Thursday, March 15, 2012

Apollo Landing Sites Revisited

Image shows descent stage of the Apollo 11 lunar module, Eagle. Image credit: NASA/Goddard Space Flight Center/Arizona State University.

NASA's Lunar Reconnaissance Orbiter (LRO) has been orbiting our Moon since 2009, taking amazing high-resolution images of its surface. In 2011 NASA decided to lower the LRO's mapping orbit from its usual 50 km (30 miles) down to 25 km (15 miles). While the spacecraft could not sustain this orbit indefinitely, because variations in the density of the Moon would soon pull the spacecraft to the surface, it could operate at that height for short periods of time. And during those short periods the LRO team obtained amazing images of the Apollo landing sites.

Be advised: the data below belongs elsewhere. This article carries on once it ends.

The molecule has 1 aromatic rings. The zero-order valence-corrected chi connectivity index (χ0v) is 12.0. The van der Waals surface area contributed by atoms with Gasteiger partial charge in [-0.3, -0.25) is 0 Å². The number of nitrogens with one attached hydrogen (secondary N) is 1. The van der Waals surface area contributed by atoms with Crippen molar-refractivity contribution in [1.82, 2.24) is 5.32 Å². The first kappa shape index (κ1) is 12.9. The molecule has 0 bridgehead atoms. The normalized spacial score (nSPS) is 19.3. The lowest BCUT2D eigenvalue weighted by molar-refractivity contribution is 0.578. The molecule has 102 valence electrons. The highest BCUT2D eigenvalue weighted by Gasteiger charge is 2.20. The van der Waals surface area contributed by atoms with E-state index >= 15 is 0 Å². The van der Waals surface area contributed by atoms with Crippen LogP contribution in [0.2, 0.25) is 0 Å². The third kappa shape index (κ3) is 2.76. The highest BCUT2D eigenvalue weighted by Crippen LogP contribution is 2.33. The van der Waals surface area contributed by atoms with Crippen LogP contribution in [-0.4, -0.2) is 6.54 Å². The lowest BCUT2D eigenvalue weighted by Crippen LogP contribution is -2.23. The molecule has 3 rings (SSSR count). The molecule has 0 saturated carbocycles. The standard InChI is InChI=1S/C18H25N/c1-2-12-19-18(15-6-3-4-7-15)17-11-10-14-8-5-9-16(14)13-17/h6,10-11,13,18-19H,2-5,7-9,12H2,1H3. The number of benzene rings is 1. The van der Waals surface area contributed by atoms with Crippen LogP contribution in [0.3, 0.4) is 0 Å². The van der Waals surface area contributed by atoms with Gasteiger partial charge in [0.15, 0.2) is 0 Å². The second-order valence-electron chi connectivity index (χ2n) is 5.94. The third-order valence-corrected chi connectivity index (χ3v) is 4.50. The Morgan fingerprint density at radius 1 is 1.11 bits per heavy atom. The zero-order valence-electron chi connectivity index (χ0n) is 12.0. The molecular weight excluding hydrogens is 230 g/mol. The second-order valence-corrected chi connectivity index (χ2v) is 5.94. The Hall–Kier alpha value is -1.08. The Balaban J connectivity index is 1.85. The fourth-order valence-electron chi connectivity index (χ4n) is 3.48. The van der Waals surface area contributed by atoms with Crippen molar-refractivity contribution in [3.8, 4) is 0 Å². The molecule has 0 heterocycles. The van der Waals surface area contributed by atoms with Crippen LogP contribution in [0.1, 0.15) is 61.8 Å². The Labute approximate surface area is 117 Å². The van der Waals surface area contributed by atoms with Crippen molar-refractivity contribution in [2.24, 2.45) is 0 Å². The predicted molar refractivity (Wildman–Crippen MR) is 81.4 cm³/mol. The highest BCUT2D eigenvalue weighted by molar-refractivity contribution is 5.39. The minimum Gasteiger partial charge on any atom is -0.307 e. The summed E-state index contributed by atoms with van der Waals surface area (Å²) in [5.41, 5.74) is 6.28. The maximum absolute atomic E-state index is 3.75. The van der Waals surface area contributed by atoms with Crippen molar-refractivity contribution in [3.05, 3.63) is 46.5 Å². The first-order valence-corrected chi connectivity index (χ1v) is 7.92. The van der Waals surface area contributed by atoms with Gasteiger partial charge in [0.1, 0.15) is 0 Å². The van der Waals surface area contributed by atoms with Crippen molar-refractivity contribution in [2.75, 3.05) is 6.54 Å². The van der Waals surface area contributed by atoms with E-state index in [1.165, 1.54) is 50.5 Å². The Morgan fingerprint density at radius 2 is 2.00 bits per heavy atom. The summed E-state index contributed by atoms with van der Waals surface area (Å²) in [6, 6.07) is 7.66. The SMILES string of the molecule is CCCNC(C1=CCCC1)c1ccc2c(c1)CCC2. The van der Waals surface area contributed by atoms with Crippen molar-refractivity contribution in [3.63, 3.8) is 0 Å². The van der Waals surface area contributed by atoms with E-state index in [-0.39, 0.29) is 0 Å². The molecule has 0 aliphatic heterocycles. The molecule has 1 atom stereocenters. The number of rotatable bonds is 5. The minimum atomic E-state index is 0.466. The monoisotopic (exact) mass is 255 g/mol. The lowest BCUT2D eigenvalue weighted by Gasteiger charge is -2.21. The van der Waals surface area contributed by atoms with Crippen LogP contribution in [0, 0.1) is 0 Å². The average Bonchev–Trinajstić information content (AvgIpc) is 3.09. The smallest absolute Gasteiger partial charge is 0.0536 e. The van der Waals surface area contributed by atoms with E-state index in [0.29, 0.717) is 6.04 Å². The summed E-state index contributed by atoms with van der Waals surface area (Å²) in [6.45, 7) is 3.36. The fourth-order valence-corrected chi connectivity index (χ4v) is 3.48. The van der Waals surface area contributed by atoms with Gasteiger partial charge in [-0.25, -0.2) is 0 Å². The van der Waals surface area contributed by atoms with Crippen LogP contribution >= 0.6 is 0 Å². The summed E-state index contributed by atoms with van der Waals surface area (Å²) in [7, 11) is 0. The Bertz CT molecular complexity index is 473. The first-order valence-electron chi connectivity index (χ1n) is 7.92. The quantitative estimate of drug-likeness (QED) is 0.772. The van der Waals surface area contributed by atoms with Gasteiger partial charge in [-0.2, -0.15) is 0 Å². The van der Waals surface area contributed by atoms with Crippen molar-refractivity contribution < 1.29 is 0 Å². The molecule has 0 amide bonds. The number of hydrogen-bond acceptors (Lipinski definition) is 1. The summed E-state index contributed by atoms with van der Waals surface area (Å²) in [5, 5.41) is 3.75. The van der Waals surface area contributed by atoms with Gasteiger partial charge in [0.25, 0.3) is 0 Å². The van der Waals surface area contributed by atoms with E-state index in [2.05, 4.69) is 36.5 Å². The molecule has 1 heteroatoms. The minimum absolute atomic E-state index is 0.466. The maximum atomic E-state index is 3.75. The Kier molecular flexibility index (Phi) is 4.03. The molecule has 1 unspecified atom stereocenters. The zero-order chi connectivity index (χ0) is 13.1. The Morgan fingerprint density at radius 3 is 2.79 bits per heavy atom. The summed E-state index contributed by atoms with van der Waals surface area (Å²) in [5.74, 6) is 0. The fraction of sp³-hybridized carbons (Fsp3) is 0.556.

Of course, the primary goal of the LRO mission is to pave the way for the future by returning detailed lunar data. This data will help identify safe landing sites for future explorers, locate potential resources, describe the moon's radiation environment and demonstrate new technologies. Even so, these images help to remind us of mankind's past achievements, while shaping mankind's dreams for the future.

The full detail of the Apollo site imaging can be seen here:


No comments: